All due respect to Canadian philosopher Marshall McLuhan, the medium really is the message in an upcoming exhibit at the Museum of Wisconsin Art’s downtown Milwaukee gallery at Saint Kate–The Arts Hotel. “Handmade Paper Stories,” which runs March 4–May 15 highlights the work of four Madison artists, and the paper they used goes beyond being merely a medium for art, but becoming the art itself.
Fiber artists Hannah O’Hare Bennett, Mary Hark, Henry Obeng and Maria Amalia Wood are all affiliated with UW-Madison, and their work is remarkable both in its depth and simplicity. MOWA curatorial engagement fellow Anwar Floyd-Pruitt [MFA ’20], who curated this exhibit, took a moment to tell us about the unique concept behind the works.
Most viewers see paper as just the vehicle for art. What makes these works stand out?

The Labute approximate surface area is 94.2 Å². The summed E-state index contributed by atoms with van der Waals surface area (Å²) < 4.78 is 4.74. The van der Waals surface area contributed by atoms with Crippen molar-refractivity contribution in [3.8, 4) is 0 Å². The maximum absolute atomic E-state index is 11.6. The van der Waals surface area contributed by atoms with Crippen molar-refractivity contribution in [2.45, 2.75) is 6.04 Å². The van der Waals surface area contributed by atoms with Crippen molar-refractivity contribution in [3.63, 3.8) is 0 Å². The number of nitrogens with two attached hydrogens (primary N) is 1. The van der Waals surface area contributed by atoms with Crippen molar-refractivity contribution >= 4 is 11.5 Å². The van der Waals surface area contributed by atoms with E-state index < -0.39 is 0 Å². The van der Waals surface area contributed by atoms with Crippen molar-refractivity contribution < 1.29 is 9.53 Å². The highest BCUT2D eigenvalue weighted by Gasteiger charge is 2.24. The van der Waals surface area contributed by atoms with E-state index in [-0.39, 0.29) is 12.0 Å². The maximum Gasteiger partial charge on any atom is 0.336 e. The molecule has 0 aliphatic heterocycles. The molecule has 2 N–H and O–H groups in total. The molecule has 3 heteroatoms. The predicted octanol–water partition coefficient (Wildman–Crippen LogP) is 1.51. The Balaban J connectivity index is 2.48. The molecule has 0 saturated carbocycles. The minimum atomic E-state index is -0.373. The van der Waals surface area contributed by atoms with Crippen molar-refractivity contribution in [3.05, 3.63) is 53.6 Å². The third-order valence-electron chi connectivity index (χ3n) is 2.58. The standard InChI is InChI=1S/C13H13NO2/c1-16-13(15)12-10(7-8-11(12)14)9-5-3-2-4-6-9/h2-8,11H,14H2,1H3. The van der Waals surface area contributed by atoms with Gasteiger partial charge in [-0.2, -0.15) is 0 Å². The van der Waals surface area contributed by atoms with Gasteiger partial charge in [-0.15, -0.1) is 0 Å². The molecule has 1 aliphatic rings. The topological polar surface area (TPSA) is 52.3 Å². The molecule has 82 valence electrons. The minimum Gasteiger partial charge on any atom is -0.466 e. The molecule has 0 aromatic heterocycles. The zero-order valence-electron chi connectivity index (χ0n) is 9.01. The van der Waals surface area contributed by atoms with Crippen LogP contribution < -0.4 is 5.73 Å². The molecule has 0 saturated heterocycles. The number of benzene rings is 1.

Paper is often viewed solely as the substrate for another medium, such as drawing, painting and printmaking. Even in the cases of origami or paper cutting, where no additional material is added, the paper itself is still not the art as much as the cuts or folds that transform a single sheet into a sculpture. I think paper itself becomes art when a single sheet is enough to satisfy both the maker and the viewer, when nothing needs to be added or subtracted from the newly dried matrix of cellulose fiber. One of the aspects that stands out in homemade paper is how the elements that comprise paper are often still recognizable even after they’ve been transformed into sheets. Oftentimes, one can see and feel the interlocking fibers and know the source of the constituent material that forms a sheet.